Cat odors induce rapid, innate and stereotyped defensive behaviors in rats at first exposure, a presumed response to the evolutionary pressures of predation. Bizarrely, rats infected with the brain parasite Toxoplasma gondii approach the cat odors they typically avoid. Since the protozoan Toxoplasma requires the cat to sexually reproduce, this change in host behavior is thought to be a remarkable example of a parasite manipulating a mammalian host for its own benefit. Toxoplasma does not influence host response to non-feline predator odor nor does it alter behavior on olfactory, social, fear or anxiety tests, arguing for specific manipulation in the processing of cat odor. We report that Toxoplasma infection alters neural activity in limbic brain areas necessary for innate defensive behavior in response to cat odor. Moreover, Toxoplasma increases activity in nearby limbic regions of sexual attraction when the rat is exposed to cat urine, compelling evidence that Toxoplasma overwhelms the innate fear response by causing, in its stead, a type of sexual attraction to the normally aversive cat odor.And, since I'm mentioning Sapolsky, and haven't gotten around to passing on another interesting bit from him, here is his commentary on work by Gusquiere et al. showing that the beta male in a baboon troop can end up winning in the end. Here is the NYTimes review of the work.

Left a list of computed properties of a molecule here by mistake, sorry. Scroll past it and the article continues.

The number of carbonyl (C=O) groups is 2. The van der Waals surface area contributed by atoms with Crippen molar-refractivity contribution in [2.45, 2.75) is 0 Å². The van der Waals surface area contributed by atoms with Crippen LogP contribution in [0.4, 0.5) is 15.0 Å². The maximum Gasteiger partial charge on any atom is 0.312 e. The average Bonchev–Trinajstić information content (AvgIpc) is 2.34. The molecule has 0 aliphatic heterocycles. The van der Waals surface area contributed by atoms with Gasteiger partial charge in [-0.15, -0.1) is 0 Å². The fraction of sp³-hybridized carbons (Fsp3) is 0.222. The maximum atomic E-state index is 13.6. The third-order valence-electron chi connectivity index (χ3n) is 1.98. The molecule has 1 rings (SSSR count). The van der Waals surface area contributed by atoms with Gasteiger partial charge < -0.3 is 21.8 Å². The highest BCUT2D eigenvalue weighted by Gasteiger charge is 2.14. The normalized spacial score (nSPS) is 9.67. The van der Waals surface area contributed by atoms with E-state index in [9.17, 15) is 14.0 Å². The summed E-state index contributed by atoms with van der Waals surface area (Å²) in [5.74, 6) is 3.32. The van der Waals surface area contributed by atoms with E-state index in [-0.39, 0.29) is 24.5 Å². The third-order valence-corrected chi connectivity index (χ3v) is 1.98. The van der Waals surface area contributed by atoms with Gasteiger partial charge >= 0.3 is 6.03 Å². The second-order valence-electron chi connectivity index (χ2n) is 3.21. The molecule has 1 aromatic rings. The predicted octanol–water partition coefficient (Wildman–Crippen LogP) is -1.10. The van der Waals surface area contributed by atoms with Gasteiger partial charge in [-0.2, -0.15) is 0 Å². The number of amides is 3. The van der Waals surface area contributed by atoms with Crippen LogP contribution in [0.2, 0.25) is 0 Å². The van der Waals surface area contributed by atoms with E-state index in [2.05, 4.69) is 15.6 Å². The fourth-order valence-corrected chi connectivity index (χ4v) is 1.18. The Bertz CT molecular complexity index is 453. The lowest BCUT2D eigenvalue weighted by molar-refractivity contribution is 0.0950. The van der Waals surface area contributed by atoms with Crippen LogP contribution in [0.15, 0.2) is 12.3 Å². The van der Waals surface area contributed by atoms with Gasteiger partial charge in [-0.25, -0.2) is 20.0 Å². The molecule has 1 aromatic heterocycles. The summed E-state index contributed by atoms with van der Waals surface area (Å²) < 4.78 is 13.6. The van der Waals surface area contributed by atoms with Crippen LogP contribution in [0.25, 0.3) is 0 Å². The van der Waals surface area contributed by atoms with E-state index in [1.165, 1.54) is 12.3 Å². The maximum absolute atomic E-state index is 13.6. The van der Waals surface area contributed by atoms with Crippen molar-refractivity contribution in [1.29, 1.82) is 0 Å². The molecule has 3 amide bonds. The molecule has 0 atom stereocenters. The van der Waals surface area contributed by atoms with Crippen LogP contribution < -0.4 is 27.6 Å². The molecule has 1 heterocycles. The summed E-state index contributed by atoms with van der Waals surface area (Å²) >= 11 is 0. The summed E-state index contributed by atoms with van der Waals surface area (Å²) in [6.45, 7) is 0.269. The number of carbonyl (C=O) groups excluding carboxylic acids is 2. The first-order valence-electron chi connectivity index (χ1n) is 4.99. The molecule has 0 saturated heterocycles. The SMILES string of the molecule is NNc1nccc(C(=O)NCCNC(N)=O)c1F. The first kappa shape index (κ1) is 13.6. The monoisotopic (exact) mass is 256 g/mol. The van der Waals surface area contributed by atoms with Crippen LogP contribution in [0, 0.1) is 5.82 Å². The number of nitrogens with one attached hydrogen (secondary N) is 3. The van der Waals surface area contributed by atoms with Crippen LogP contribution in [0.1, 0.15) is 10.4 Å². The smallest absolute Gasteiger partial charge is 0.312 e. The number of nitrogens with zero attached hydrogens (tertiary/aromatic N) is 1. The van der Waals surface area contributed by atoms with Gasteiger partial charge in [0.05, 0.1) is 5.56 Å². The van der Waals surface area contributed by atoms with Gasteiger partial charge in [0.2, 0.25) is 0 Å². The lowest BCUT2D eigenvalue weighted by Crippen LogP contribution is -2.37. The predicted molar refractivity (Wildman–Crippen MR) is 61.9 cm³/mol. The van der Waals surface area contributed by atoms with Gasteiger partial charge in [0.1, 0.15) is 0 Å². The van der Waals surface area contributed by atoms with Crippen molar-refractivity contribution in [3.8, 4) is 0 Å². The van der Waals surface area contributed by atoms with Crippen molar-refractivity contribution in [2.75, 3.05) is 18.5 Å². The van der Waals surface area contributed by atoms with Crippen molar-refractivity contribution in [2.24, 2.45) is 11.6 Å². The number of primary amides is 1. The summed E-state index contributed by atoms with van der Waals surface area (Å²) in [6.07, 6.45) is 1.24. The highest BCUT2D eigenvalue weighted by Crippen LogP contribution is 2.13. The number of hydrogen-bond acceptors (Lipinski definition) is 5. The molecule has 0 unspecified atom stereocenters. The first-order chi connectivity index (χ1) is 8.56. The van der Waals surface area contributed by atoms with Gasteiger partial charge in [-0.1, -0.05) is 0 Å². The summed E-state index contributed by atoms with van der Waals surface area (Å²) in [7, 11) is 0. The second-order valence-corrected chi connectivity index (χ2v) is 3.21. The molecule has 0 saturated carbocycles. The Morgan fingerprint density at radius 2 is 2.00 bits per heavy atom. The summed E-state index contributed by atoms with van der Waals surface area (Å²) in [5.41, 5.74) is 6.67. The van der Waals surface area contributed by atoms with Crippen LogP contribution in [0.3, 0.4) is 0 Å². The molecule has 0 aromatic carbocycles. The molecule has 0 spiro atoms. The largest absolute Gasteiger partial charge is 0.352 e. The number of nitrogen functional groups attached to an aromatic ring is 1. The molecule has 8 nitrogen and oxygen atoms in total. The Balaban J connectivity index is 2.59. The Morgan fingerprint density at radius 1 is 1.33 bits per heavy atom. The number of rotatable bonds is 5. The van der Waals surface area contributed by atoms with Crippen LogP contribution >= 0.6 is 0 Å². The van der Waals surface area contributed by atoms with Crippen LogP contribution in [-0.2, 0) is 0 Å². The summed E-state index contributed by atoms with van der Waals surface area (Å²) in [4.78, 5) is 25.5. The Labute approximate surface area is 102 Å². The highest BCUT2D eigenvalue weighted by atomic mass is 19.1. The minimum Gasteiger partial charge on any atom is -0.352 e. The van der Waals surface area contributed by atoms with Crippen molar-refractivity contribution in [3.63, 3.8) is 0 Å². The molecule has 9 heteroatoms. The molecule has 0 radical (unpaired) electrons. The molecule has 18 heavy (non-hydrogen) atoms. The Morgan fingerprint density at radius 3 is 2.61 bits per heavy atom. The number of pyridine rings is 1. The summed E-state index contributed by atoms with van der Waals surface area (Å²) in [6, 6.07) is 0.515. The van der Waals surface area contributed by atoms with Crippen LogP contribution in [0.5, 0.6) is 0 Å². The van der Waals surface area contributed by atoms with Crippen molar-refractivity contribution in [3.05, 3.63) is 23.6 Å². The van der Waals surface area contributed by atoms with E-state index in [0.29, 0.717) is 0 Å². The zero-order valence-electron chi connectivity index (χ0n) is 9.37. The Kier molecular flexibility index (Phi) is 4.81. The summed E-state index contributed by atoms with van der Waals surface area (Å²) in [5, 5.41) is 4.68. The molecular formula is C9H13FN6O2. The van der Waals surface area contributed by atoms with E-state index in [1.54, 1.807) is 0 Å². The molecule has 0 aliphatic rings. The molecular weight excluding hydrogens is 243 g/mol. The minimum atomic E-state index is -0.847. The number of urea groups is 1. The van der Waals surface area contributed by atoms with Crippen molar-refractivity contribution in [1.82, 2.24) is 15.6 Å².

Monday, September 12, 2011
Talk about a nasty trick..plus, beta males win
Robert Sapolsky, whose work on stress I've talked about in a number of posts, is a polymath who maintains a number of quirky interests, one of which is describing a bizzare trick the protozoan Toxoplasma uses to reproduce itself, by infecting the brain of a mouse and altering its limbic system so that the poor mouse is sexually attracted to, rather than repelled by, the smell of cat urine (the protozoan requires the cat to sexually reproduce). The abstract: